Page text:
Car companies invest a lot in research and development to make their vehicles more technologically advanced, better, and safer. Cars sold in the market today are packed with features that were once considered a rarity back in the day. Mass-market cars are now integrated with several safety technologies such as airbags, cruise control, sensors, and so on.
It is safe to say that manufacturing better and safer cars have always been the direction that automotive companies strive for. But despite the efforts put up by carmakers, defects are bound to occur since vehicles have various components. This is the reason why car companies issue a safety recall.
Recalls are there to ensure safety
A safety recall is the car brands’ proactive action to address a specific problem on the vehicle that’s caused by a faulty component. Owners of the affected vehicles should take safety recalls seriously to avoid any unfortunate circumstance. So, do safety recalls imply negligence from the car brand? No, it does not. In fact, it’s the other way around.
Issuing a safety recall shows that a car brand values its customers. It’s also an indication that car companies are looking after their clients by being honest and by voluntarily willing to fix the faulty vehicle component. You should look at safety recalls as the car brand’s initiative in ensuring your safety every time you drive the vehicle on the road. Safety recalls should be seen like a system or software update that’s meant to fix bugs.
Safety recalls are intended to prevent a potential risk from happening
The Takata airbag recall is a great example to put things in perspective. The issue about the defective Takata airbags has been one of the largest global recalls to date. It first broke out in 2014, and more than 30 automakers are affected by it including car brands such as Ford, Honda, Toyota, Mazda, Nissan, BMW, Volkswagen, among others. Takata’s airbag inflators have been found to rupture which sends metal debris into the vehicle’s cabin. Around 40 million vehicles were affected by the said recall. Imagine the danger if car brands weren’t able to identify that their cars are equipped with a faulty airbag.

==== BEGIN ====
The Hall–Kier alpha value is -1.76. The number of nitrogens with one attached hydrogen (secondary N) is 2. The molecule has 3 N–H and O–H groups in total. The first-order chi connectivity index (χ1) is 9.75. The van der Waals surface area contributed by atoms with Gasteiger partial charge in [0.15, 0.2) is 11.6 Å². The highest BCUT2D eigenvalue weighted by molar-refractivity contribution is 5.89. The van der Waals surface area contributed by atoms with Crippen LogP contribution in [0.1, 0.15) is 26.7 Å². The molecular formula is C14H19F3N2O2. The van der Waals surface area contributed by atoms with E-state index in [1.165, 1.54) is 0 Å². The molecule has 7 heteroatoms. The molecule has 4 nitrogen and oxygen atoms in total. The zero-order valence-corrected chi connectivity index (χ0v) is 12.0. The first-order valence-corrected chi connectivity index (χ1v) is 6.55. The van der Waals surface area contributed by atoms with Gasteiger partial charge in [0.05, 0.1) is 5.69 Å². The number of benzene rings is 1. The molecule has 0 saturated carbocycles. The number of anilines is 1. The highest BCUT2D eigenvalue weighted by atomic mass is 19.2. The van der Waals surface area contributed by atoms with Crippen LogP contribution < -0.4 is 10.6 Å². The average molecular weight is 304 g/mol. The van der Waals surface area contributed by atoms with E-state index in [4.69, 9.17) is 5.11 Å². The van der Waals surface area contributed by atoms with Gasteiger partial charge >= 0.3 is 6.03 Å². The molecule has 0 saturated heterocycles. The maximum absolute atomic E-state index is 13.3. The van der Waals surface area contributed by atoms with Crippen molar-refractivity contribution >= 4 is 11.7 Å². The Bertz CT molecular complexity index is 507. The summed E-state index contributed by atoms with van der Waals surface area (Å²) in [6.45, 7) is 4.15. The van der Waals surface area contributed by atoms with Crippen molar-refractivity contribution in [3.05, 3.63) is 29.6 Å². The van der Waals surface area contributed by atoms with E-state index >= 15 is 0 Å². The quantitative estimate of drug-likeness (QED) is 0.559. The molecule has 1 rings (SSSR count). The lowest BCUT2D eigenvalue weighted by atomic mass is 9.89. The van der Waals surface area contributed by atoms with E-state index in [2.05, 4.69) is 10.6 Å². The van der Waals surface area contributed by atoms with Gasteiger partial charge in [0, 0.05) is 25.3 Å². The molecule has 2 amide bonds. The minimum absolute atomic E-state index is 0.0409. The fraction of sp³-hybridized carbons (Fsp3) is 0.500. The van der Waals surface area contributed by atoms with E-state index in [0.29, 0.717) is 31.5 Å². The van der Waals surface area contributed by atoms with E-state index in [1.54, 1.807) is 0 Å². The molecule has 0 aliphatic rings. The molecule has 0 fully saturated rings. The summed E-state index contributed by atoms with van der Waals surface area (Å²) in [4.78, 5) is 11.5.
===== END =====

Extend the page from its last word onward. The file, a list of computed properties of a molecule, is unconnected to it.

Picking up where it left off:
Another point worth noting is that recalls are not entirely the car brand’s fault. Car companies have third-party suppliers that provide components that aren’t produced by the automaker. Case in point is the Takata airbags. Aside from airbags, some car companies also have third-party suppliers for their vehicles’ fuel pumps.
Last year, the automotive industry is faced with another global safety recall that involves Denso’s fuel pump. The defective fuel pump supplied by Denso resulted in a worldwide safety recall of more than four million vehicles. Car brands in the local market are also affected by the said fuel pump recall.
Toyota Motor Philippines released the list of models affected by the global Denso fuel pump recall last year. It includes select vehicles such as the Fortuner, Innova, Corolla Altis, Land Cruiser Prado, Alphard, and FJ Cruiser.
Mazda Philippines has also released the list of vehicles affected by the recall. It includes the following: Mazda 2, Mazda 3, Mazda 6, MX-5, CX-5, and CX-9.
Recently, Honda Cars Philippines Inc. (HCPI) issued a voluntary safety recall of select vehicles with 2018 to 2021 model year. HCPI said that there are 10,863 affected units that include vehicles such as the Accord, BR-V, City, Civic, Civic Type R, CR-V, HR-V, Jazz, and Mobilio.
Recalls aren’t a bad thing
You might argue that defects shouldn’t be there in the first place, which is a valid point. But you need to understand that there are a lot of factors involved when manufacturing a car. Sure, it’s better if car brands did everything right in the first place, but you need to appreciate that car companies are standing up to correct the fault their products may have. That said, you should realize that recalls aren’t a bad thing.
Visit Philkotse.com to get more of the latest automotive news.